No motivation to study?
There are days when you think from 9 in the morning until 11 at night: I really should study! But then you don’t open the book. Because the mountain of work is so big, or because there are so many other things you could be doing. But that’s over now, because with our tricks you can manage to start learning and to keep it up until the end. If you don’t have time to read through everything right now, then take a look at our video on the subject!
Motivation to learn: tips and tricks
Tip 1: Plan
Write down your goals and break them down into smaller steps. You should be as specific as possible. For example, instead of “Study for the exam,” write down the topics you need to know. This will give you a better idea of the scope of the task. If this doesn’t motivate you more, because you realize that you’re facing a huge mountain of tasks, it will help you to set partial goals. For example: “For topic X: Summarize notes, read book Y.”. For topic Z: write a notepad.
Tip 2:Motivate learning with deadlines
Once you’ve divided up your task packages and packets, next set yourself a time limit for each task area. Try to be realistic. If you know from experience that you tend to dawdle, set a slightly tighter goal. If you tend to put a lot of pressure on yourself, add about 15% to the time frame you set for yourself. In any case, you need a study schedule to avoid getting bogged down, daydreaming, or getting lost in small topics that aren’t really that important.
Tip 3: Space for concentrated work
The right workspace is also important. Are you easily distracted? Then you should look for a place without conversations, music or people running past you. But you should also be distracted by other tasks, as in a workspace with a view of unwashed dishes. A quiet study or library is the ideal place for you to study. But maybe you’re the kind of person who needs background noise to concentrate. In that case, a busier place is better for you, such as a collaborative study room at the university or a café. Again, you won’t be tempted to spend time on everyday tasks like sorting socks, you won’t be constantly interrupted by people talking to you, but you’ll still be surrounded by people.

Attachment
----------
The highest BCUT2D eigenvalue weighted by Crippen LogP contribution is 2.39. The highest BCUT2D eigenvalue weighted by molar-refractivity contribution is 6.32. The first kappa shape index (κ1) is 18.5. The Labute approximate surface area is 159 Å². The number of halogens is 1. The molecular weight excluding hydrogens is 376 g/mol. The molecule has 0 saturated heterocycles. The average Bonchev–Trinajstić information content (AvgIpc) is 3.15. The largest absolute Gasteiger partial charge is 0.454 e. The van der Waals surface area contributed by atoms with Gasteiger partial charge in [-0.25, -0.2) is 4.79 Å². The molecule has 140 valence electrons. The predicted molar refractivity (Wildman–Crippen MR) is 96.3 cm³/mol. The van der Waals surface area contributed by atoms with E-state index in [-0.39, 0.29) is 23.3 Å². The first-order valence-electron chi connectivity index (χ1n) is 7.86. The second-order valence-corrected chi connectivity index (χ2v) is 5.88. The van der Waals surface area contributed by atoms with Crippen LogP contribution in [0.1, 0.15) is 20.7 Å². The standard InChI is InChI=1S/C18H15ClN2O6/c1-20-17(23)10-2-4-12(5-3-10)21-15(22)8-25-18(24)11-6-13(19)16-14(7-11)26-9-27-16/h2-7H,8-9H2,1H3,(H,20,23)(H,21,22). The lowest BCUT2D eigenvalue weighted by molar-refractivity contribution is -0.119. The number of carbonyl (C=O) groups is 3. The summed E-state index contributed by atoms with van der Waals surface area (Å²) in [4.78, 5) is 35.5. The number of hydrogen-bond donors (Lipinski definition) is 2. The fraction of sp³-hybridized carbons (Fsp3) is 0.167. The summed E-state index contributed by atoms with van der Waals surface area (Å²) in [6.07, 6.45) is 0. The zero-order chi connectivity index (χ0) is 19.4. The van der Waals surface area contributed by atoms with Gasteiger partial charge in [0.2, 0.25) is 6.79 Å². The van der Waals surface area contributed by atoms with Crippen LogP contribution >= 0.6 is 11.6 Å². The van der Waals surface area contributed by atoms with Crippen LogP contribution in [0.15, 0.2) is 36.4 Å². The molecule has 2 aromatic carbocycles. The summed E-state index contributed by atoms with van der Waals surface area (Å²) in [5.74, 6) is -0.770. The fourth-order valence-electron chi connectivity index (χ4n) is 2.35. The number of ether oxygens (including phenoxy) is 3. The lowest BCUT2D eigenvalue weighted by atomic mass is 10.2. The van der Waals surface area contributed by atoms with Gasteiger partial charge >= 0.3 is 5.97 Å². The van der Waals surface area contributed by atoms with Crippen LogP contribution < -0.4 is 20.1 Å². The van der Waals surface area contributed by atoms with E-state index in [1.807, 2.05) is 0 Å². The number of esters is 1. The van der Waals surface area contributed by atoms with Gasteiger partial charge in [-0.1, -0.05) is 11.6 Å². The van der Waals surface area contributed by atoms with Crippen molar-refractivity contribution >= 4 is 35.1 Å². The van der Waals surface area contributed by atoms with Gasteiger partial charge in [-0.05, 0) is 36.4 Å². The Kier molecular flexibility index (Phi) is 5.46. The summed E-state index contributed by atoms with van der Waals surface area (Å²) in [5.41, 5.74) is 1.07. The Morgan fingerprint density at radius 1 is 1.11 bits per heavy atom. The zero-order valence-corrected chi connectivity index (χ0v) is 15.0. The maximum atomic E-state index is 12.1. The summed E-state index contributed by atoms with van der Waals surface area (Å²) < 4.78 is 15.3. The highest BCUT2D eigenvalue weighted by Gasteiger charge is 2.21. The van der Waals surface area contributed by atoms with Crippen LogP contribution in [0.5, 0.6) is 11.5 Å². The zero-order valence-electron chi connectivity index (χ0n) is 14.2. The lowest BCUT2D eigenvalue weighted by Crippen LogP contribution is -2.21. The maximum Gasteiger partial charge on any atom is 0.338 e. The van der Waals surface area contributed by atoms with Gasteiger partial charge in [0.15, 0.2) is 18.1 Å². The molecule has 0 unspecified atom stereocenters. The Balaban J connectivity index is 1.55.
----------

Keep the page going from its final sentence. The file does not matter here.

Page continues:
Tip 4: Learn with others
Many things are easier together, and that usually applies to learning as well. A common goal is easier to achieve, you can motivate and complement each other, or look for solutions together when no one knows what to do. You also know that if you make an appointment to study, you’re pretty much sure to go. If, on the other hand, you’ve decided to get up from the sofa in half an hour and sit down at your desk, you probably won’t do that.
Tip 5: Have yourself checked
Putting yourself under pressure rarely works. At the end of the day, you always cut yourself some slack, don’t you? So why not let a friend, partner, or study buddy do it? Your friend could periodically ask you how far you’ve gotten with your homework. Or you might make a bet with a study buddy about who can get the difficult topic down first. That way, you’re challenged – and if there’s a reward waiting at the end, you’ll even enjoy it.
Tip 6: Regularity
Appointments that take place regularly are easier to keep. You have gotten used to a rhythm and would not forget them so easily. So why not use this principle for learning? Set a day (or days) when you want to study at a certain time and stick to it. After a while, you’ll find that it’s easier to study at that time.